The QRpedia project I helped found has gone from strength to strength. It's now in more museums, towns, and art galleries than ever before. It's helping open up exhibits to people in hundreds of languages. That said, I've not been able to devote as much time as I would like to - nor have other… Continue reading →
I was recently interviewed in The Guardian talking about the use of mobile phone in cultural institutions - museums, libraries, galleries, etc. I was talking about the QRpedia project I co-founded. During the course of the interview, a phrase fluttered into my head - "The Engagement Economy." It wasn't a phrase I'd heard before -… Continue reading →
This was the sign that greeted me as I made my way into The Camden Head for the first Museums Showoff... Now, I've no idea why I was the headliner - but I certainly wasn't going to complain! Museums Showoff is a spin-off from the popular Science Showoff. The idea is that ten speakers come… Continue reading →
An email from FourSquare this morning reminded me what I was doing a year ago today. I spent the morning at The British Museum doing the first public experiments with QRpedia. This is a video of the historic occaision. So, here's a quick run down of what this volunteer-lead project has acheived in a single… Continue reading →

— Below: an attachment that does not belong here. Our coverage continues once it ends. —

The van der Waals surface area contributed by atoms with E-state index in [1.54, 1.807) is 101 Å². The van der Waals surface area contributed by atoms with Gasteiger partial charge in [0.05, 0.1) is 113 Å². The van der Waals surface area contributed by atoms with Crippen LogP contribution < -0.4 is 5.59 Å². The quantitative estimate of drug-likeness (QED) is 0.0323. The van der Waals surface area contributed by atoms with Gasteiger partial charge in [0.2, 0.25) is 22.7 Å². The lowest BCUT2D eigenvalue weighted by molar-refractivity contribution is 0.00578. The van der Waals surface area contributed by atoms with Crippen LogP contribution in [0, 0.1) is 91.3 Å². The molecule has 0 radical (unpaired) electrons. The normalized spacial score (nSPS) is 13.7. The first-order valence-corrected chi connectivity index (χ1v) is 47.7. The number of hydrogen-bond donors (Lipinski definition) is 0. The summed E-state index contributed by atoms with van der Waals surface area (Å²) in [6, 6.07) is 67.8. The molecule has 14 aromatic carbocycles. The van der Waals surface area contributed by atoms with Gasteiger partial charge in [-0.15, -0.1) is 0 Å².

We're incredibly excited to announce that QRpedia has made the shortlist for the Smart UK Project! We are searching for the UK's Most Innovative Mobile Companies. Our aim is to celebrate UK innovation and showcase the best examples of UK mobile innovation. We'll be presenting at the competition in January - if we make the… Continue reading →
This blog post is designed to foster a technical and logistical discussion. In much the same way as the earlier QRpedia language discussion did. One of the most requested features in QRpedia is to have custom URLs. For example, the British Museum may want a URL of "bm.qrwp.org". This has two main advantages. Better analytics.… Continue reading →
Beautiful video about the work Derby Museum has been doing with Wikipedia & QRpedia. Derby Museum using multilingual QR codes from Andrew James Sykes on Vimeo. In 2011 Wikipedians wrote and translated 1200 new articles to allow the museums objects to read in over a dozen languages using QRpedia codes.
The "Wiki Loves Monuments" project in Russia has been featured on Russian TV. Check out the QRpedia codes! You can see all the articles (and their QRpedia codes) - there is also a list of articles which need translating. QRpedia's Name There is some confusion about QRpedia's name. @QRpedia please answer me, QRpedia = QR… Continue reading →